The second example shows the same graph with the zero lines synced. Even though the other values do not match, the viewer can easily use the zero line as a reference point to interpret the line and bars simultaneously.

General > Show as Running Totals

Lets you specify whether lines appear with running totals in most kinds of Line charts. In other words, each point in a series line displays the cumulative total of all points in the line up to that point.

The example screenshots show the same Curved Line chart without and with running totals. In the first example, Show as Running Totals is off so the chart appears with each data point reflecting only the new data up to that point. In the second example, Show as Running Totals is on so each data point reflects all of the data in the line up to that point.

This property is available for the following kinds of Line graphs: Multi-Line, Curved Line, Symbol Line, and Curved Symbol Line.

Category Scale > Never Use Time Scale

Determines which type of timeline is used in Line and Multi-Line charts.

By default, when time data is used in these charts, Domo automatically makes it appear using a date grain appropriate for your data. This is shown in the first example at right, in which the timeline takes date data spanning several months and shows it by month.

If you check this box, however, date data appears as it does in your DataSet. This is shown in the second example at right, in which the time scale uses individual dates, as in the DataSet.

Grid Lines > Remove Min/Max/Avg Lines

Removes the minimum, maximum, and average lines that normally display on mouse-over in standard Bar and Line graphs.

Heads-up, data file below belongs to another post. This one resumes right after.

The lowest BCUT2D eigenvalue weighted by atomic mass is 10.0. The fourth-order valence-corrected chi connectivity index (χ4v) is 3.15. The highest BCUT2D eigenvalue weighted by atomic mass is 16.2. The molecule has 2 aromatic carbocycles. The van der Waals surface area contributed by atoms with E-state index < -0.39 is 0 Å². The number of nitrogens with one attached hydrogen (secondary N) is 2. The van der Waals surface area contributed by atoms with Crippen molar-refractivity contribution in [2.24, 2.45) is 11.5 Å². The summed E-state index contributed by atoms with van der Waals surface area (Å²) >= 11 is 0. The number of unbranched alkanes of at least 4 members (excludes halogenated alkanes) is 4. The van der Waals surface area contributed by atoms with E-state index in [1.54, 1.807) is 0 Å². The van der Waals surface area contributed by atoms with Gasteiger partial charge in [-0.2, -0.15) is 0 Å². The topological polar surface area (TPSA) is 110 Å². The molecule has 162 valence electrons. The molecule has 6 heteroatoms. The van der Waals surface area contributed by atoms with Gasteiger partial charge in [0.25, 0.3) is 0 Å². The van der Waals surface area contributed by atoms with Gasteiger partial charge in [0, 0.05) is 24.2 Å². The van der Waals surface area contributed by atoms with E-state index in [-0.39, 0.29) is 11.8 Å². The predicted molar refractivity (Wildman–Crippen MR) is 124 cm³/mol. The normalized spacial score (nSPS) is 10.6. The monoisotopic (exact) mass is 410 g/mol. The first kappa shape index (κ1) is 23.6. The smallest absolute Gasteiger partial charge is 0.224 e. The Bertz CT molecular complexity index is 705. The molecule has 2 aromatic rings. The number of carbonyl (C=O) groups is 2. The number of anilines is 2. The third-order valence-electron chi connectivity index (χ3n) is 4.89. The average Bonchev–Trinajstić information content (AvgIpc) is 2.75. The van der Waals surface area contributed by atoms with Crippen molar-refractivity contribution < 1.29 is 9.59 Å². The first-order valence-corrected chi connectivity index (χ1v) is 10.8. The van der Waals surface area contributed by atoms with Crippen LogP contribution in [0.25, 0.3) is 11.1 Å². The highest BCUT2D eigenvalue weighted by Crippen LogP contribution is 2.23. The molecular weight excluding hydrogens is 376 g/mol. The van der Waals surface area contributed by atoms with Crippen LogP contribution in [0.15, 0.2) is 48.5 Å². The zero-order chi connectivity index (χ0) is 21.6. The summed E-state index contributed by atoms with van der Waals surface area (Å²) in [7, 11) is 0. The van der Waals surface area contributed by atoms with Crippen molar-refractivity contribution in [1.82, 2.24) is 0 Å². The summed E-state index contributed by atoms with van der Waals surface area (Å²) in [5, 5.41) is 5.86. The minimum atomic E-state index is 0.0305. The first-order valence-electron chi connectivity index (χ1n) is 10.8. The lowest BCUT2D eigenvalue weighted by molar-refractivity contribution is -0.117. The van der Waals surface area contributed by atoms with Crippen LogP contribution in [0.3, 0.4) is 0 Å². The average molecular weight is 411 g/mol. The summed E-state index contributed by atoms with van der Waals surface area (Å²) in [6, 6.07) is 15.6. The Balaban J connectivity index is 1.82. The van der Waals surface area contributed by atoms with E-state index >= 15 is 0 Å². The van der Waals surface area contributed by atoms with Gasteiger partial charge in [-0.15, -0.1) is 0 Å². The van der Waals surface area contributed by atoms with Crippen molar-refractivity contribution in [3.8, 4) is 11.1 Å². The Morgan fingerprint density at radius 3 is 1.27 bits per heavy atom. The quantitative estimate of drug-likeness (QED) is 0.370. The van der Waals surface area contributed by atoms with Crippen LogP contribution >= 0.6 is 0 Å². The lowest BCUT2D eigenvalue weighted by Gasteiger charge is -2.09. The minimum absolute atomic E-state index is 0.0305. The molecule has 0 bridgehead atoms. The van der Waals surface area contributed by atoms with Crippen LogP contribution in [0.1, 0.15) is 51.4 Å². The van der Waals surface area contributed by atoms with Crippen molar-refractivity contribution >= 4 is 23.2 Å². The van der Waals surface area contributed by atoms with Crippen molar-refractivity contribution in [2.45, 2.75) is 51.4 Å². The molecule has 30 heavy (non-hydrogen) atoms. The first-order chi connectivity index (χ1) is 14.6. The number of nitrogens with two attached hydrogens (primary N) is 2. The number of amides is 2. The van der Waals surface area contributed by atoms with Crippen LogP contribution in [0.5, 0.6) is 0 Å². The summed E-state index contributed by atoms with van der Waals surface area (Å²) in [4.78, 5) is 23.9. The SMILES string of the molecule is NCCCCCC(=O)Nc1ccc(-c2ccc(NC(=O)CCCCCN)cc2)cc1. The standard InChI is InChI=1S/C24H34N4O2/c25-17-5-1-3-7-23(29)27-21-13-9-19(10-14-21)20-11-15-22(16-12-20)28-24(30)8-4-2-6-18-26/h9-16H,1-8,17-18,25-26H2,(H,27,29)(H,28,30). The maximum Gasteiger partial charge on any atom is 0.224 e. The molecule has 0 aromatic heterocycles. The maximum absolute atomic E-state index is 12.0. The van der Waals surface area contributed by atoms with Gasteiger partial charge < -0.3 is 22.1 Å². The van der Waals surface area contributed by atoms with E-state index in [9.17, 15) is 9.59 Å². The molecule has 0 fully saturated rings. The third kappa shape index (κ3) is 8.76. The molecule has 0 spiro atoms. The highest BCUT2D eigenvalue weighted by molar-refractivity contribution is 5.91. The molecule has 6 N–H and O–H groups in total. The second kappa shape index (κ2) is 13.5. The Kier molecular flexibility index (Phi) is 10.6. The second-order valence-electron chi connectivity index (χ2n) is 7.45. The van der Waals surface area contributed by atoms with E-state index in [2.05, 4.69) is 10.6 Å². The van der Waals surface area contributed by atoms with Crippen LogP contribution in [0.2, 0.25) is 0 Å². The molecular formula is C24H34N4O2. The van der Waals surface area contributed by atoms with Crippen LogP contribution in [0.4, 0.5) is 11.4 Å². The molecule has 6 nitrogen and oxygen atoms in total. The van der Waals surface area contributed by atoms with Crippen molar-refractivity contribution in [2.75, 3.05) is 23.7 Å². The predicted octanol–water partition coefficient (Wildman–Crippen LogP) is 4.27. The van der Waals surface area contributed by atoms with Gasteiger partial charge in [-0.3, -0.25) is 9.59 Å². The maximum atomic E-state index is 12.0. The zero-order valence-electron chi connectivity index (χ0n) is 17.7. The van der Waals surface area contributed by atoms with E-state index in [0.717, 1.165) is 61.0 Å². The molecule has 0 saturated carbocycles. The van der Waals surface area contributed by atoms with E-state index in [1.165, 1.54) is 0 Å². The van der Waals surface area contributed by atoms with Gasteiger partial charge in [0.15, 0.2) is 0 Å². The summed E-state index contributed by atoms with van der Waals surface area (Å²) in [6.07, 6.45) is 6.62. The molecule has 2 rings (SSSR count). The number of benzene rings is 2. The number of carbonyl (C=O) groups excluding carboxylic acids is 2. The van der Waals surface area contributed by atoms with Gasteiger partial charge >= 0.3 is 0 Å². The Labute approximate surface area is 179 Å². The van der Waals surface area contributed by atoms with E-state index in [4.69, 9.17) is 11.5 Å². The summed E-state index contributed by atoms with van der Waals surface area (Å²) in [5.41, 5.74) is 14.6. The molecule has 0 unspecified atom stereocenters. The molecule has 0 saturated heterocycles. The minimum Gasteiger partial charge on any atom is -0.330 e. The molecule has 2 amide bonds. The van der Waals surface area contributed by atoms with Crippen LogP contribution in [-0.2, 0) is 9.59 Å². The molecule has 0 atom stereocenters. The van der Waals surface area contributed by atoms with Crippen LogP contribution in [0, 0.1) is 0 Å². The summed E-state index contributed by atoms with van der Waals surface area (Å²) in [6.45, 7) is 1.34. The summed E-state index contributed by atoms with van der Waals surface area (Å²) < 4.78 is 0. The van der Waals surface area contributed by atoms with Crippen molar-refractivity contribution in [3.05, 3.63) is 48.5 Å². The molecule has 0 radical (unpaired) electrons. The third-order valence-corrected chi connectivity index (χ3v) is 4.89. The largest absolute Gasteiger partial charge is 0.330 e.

Outlier FIltering > Show When Points Above

Filters your Line graph to show only those lines with any values above the value you specify. Note that any values above this threshold count toward this filter. So if you entered 5000 for this value, and only one point exceeded 5000, the line would still appear. 

If you enter a value in Show When Points Above that is less than the value you enter in Show When Points Below, only lines with all points between these two values are displayed.

For more information about this property, including examples, see Filtering Outliers in a Line Graph.

Outlier FIltering > Show When Points Below

Filters your Line graph to show only those lines with any values below the value you specify. Note that any values below this threshold count toward this filter. So if you entered 5000 for this value, and only one point fell below 5000, the line would still appear. 

If you enter a value in Show When Points Below that is greater than the value you enter in Show When Points Above, only lines with all points between these two values are displayed.

For more information about this property, including examples, see Filtering Outliers in a Line Graph.